With DNA data storage soon becoming a reality, will there be a day when we download and store files onto genetic information? What are the challenges and opportunities? Maya Raghunandan, PhD in Biochemistry and Molecular Biology and Kolabtree freelance scientist, provides an overview.
Every day, we use digital technology. We take pictures, chat, download documents, watch a video and so forth. A plethora of information is accessible at our fingertips due to the data stored digitally; as arrays of 0s and 1s on numerous hard disk drives with silicone chips and magnetic tapes. The ongoing data explosion is already pushing the limits of storage capacities and is projected to outgrow the available infrastructure. By 2040, the data deluge may require 10-100 times more microchip-grade silicon, than what is available. This problem has lead researchers globally to find a breakthrough in the alternative means of data storage.
DNA as a data storage tool: Pros
Fortunately, mother nature provides us with a solution in the form of our genetic information encoding blueprint- DNA. This idea gained traction in 2012, when researchers at Harvard encoded a 52,000-word book in 1000s of DNA strands. Subsequently, many other researchers validated and further advanced the approach used for writing digital data to DNA and retrieving it. Some prominent examples include researchers at Columbia University, University of Illinois at Urbana-Champaign, University of Washington, European Bioinformatics Institute and ETH Zurich. In 2017, the US government announced potential interest in DNA storage research, as a part of its national security research branch activities. Many tech giants, including Microsoft, are showing a keen interest in pursuing DNA as the future data storage bank. In fact, Microsoft and University of Washington collaborated to store “35 distinct files (over 200 MB of data), in more than 13 million DNA oligonucleotides” that was recovered error free. As the data storage crises looms over us, DNA can offer a biological alternative for many reasons.
- DNA is very stable and can last stably for 100s of years
- It is very compact and requires very less storage space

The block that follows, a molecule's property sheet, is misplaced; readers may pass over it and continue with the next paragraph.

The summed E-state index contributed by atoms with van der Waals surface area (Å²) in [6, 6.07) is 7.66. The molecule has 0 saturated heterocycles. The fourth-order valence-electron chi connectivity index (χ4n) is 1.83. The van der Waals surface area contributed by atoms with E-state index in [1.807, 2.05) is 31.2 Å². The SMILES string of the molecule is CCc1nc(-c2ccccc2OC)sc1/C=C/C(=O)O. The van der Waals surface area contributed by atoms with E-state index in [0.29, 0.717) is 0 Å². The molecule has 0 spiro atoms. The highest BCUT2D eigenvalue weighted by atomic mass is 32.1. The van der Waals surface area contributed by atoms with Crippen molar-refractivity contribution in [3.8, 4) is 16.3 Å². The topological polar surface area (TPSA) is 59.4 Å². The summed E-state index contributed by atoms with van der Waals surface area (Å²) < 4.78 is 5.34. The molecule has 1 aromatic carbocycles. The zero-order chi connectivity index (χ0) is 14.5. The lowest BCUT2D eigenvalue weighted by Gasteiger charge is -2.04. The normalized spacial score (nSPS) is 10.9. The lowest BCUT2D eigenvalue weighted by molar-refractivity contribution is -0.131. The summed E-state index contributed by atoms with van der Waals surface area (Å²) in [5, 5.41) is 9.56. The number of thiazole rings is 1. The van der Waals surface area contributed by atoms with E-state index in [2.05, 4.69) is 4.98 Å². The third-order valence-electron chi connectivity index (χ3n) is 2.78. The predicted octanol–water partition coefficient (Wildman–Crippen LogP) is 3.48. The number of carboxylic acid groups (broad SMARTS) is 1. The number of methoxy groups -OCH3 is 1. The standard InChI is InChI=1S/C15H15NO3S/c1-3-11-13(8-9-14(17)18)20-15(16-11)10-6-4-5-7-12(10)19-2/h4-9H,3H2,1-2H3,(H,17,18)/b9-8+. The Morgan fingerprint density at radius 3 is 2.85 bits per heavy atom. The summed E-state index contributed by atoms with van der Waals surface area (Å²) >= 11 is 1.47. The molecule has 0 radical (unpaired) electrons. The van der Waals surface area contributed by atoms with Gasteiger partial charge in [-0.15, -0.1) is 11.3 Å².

- It is easy to replicate and create back ups
- It won’t become obsolete as a technology
- It has an information storage density that surpasses any other technology. 1 gram of DNA can store 700 terabytes of data. A few kilograms of DNA can store majority of the world’s right now.
Converting digital data to biological data
Theoretically, the basis of information storage in DNA is fundamentally similar to the binary code, though following a slightly different process. Instead of using 0s and 1s in the traditional methods, information in the DNA is recorded as A, T, G and Cs (adenine, cytosine, thymine and guanine). The way this would work is that we assign different binary codes to the nucleotides. For example, 00 = A, 01 = C, 10 = T and 11 = G. Now, a picture is normally coded as a series of 0s and 1s; an example of the series start can be 0011100100. If we break them into pairs—00 11 10 01 00 –– it would translate to A-G-T-C-A. This sequence would be the order of nucleotides to form a DNA strand. Once the sequence is determined, the DNA can be chemically synthesized, dried and stored in tiny vials shielded from light and humidity. A single gram of DNA can store up to 215 million gigabytes of data.
DNA can “read back” using a DNA sequencing approach, used on a routine basis in various laboratories worldwide. This process would yield a letter sequence file that can then be decoded into 0s and 1s back again, to get the original digital data.
DNA as a data storage tool: Current hurdles
For DNA data storage to be a practical choice of data storage, the entire process of coding-writing-reading and decoding information must be automated. The current technologies being used are time consuming and error prone. Above all, the costs underlying these techniques needs to come down drastically, for DNA data storage to be economically viable.
Current DNA synthesis technologies, cannot synthesize particularly long stretches of DNA; the limit being about 20 bytes data per strand. Thus, the data would need to be broken down into chunks, marked for the breaks, and then converted to DNA format. The bigger hurdles can be found in the data retrieval system. Reading strand of DNA is “read” destroys is permanently. Thus, having a lot of backup copies would be essential. Additionally, current data retrieval systems would require reading the entire data present in a storage vial. Meanwhile, new random access techniques on the horizon, foreshadow making individual file retrievals a real possibility.
The usability of DNA as a means of data storage is going to be dictated by the advancements made in biotechnology and genetic engineering industries. The rate at which the DNA sequencing techniques have advanced would suggest that DNA data storage may become a reality soon. As various technologies slowly turn to bio-mimicry, it is befitting that DNA- the fundamental life storage molecule also serves as our data-bank.
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